Maybe you read the title of this story and wondered to yourself just how hard driving a car equipped with a continuously variable transmission (CVT) could be. It’s just like any other automatic, right? Press the throttle to move, the brakes to stop, point the steering wheel to where you want to go, and keep your seatbelt on. Before you know it, you’re driving a CVT. Congratulations!
Well, we here at Top Gear Philippines absolutely love breaking down the minutiae of anything related to automobiles. What some would consider trivial, we find absolutely fascinating—sometimes to the point of getting lost in a YouTube wormhole on a subject before remembering that we’re actually supposed to translate all of this into something meaningful (this may or may not be happening as I type this). In all seriousness, though, there are some things you should keep in mind when handling a car with a CVT.
What is a CVT?
Before we get into that, though, we need to quickly explore what exactly a CVT is and how it differs from other transmission types. There are different kinds of CVTs, but we’ll cover the most basic one. The standard manual and automatic gearboxes have a fixed number of gears. A CVT, on the other hand, doesn’t actually have gears. Instead, it’s a system with two pulleys—one connected to the engine, the other to the wheels—with a flexible belt connecting them. The width of the pulleys varies depending on how much power is needed.
With this, the engine works at optimum efficiency regardless of the engine speed. You’ll also hear claims that CVTs offer better fuel efficiency and a smoother ride compared to other transmission types.
How to properly drive a car with a CVT
Now that you know what a CVT is, let’s move on to the tips. These may not make a huge difference to your daily driving habits, but they might save you a lot of money in repairs later on.
1) Tap the throttle gently.
It sounds like common sense when you drive with your car’s longevity in mind, but this one is particularly relevant to CVTs. You see, prolonged hard driving causes heat. In a standard automatic, this is absorbed by the transmission fluid. In a dry-clutch CVT, though, the heat can cause some undue wear and tear on your car’s various parts. Wet-clutch CVTs, meanwhile, usually use thinner fluid, so overheating is still a big concern. So instead of jamming the throttle every chance you get, applying progressive input is the best way to go.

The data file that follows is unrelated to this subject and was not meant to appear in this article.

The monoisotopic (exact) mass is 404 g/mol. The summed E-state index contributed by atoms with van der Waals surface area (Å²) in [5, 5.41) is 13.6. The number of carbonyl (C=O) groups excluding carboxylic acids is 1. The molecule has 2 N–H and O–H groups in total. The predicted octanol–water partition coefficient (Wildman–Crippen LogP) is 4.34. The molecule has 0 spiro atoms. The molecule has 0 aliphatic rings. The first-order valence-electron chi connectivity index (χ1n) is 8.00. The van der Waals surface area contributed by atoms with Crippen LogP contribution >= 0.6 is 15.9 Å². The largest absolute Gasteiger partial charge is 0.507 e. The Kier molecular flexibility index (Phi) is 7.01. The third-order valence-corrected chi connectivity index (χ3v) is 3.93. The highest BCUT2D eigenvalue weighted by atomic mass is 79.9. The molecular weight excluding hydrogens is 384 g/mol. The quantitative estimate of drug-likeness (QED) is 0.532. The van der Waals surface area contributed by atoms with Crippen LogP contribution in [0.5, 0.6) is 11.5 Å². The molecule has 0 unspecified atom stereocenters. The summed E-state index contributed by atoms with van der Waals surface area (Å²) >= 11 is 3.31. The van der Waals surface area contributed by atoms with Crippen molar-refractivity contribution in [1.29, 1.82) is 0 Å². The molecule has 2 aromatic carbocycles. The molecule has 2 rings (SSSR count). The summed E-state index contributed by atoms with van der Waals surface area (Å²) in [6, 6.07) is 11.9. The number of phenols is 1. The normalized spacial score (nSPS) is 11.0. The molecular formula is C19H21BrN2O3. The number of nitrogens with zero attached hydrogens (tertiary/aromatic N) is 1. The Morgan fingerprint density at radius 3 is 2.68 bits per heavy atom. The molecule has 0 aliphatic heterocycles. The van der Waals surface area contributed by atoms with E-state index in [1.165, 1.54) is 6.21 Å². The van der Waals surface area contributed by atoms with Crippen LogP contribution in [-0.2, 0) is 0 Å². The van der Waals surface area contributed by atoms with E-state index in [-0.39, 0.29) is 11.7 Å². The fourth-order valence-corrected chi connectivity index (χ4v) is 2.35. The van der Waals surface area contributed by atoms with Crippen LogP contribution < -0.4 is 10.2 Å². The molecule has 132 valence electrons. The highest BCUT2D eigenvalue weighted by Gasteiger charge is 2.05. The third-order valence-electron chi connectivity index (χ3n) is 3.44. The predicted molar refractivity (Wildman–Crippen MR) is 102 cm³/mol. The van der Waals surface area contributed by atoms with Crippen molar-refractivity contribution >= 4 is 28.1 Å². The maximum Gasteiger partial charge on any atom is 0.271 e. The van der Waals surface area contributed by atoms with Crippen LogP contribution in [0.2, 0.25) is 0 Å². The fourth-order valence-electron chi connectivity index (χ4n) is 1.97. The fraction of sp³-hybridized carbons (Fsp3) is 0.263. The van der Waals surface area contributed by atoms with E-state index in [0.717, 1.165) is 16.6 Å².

2) Don’t engage the throttle and brake at the same time.
Driving School 101 teaches us to drive two-pedaled cars using only our right foot. However, whether it stems from years of driving manual transmissions or simply wrong instruction turned gospel, some drivers operate the brake pedal with their left foot and the throttle with their right. Sometimes, this leads to drivers sitting with both pedals engaged—like when hanging on an incline, for example.
This is problematic for a few reasons. For one, you’re causing undue wear on your brakes, as they’re essentially fighting against your vehicle’s forward momentum for a long period of time. On the transmission end, you could be causing slippage if you’re driving a wet-clutch CVT, or straining the starter clutch on a dry one.
3) Don’t do a neutral drop
This tip applies to pretty much any kind of gearbox you plan to use on public roads, but it bears repeating. A neutral drop is when you place a car in neutral, rev the engine high, and suddenly dump the gearbox into Drive. The result is some wheel spin as you go speeding off the line. Fun, right? Well, it’s not so fun for your car’s transmission, drive shaft, CV joint, axle, and whatever else you happen to wreck along the way. It’s akin to going from sitting on your couch to sprinting at full pelt down the street—you’re bound to hurt yourself one way or another. Nowadays, some cars are equipped with failsafes that prevent you from doing a neutral drop, and for very good reason.
Follow these tips, along with commonsense ones like following he manufactuer’s recommended preventive maintenance schedule, to help ensure your car’s gearbox lasts a long time.
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